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Is it possible to cut down fishmeal and soybean meal use in aquafeed limiting the negative effects on rainbow trout (Oncorhynchus mykiss) fillet quality and consumer acceptance?

Bruni, Leonardo, Secci, Giulia, Husein, Yara, Faccenda, Filippo, Lira de Medeiros, Adja Cristina, Parisi, Giuliana
Aquaculture 2021 v.543 pp. 736996
Hermetia illucens, Oncorhynchus mykiss, aquaculture, aquaculture feeds, biometry, circular economy, color, consumer acceptance, cost effectiveness, docosahexaenoic acid, eicosapentaenoic acid, fillet quality, fillets, fish, fish meal, hepatosomatic index, nutritive value, poultry, prepupae, principal component analysis, slaughter, soybean meal, vegetables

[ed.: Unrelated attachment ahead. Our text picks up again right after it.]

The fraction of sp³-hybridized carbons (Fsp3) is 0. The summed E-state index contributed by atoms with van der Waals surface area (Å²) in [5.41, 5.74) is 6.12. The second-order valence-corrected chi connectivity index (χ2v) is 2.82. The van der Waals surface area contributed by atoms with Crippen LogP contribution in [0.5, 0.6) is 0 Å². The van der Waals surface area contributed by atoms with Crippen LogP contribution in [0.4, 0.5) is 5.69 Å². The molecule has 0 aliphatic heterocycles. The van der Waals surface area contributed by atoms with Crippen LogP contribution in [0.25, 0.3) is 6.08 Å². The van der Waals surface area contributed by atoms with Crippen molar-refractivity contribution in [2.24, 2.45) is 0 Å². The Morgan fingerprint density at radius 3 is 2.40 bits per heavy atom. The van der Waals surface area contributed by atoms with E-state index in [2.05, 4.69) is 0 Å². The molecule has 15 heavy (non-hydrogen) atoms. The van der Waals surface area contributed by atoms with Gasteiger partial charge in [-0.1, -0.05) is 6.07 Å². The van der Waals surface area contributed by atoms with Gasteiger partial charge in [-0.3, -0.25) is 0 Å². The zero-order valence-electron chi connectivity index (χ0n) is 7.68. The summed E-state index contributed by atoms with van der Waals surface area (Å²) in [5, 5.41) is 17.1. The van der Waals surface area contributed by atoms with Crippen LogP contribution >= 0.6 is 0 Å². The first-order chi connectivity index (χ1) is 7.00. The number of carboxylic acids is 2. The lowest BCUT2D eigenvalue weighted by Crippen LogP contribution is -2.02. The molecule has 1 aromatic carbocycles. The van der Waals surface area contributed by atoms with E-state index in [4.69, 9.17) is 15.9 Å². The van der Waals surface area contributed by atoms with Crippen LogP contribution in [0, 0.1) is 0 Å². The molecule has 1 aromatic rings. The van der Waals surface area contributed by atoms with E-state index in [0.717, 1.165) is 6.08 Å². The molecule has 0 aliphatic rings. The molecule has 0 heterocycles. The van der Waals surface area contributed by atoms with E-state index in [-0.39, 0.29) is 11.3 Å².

Poultry by-products (PBM) and Hermetia illucens prepupae meal (HM) are promising alternative protein sources for aquafeeds, being palatable, nutritious, and/or cost-effective, in addition to fostering circular economy. Their inclusion in rainbow trout (Oncorhynchus mykiss) feeds, although not detrimental for growth and wellbeing, leads to a decreased fatty acid (FA) quality, specifically, a decreased polyunsaturated FA content.The present study assessed the effect of five different diets on rainbow trout's biometric, marketable, and physical traits, oxidative status, fillet nutritional quality (of fresh and of 60-day stored fillets) and consumers' liking. The diets tested were: i) a positive-control diet, based on fishmeal (CF); ii) a plant protein-based diet (CV) resembling current commercial diets, used as additional control; 60% of the vegetable proteins were substituted with either iii) PBM (P60), iv) HM (H60) or v) both PBM and HM (H10P50).The principal component analysis considering all parameters showed two neat clusters, one grouping CF samples, the other grouping the rest of the samples. Specifically, hepatosomatic index and colour were significantly altered by the different administered diets. The most evident differences between dietary treatments were found in the FA profile, with CF fish showing a distinct FA profile in comparison to the other groups. Although the highest eicosapentaenoic and docosahexaenoic acid contents were found in CF group, the total polyunsaturated FA content was not significantly different between the dietary treatments, as linoleic and linolenic acids were the lowest in the CF fillets (p < 0.001). Storage seemed to exacerbate the differences found immediately after slaughter. As a consequence of the FA profile, conjugated dienes were significantly (p < 0.05) higher in the CF group compared to all the others. MDA-eq. content, although unaffected by diet at day 0, was higher (p < 0.01) after 60 days of storage in the CF group compared to H60, P60, and H10P50 fillets. Consumer likings were favourable and not statistically different between the dietary groups. Only 20% of the consumers criticised the gustative attributes of P60 and H10P50, while almost 25% of them criticised CF, CV, and H60.In summary, the P60, H60 and H10P50 diets were not less than the commercial-like CV diet. Combining PBM and HM showed positive results and needs further studies. Improving the n-3/n-6 ratio remains a priority to be addressed when formulating aquafeeds with innovative ingredients.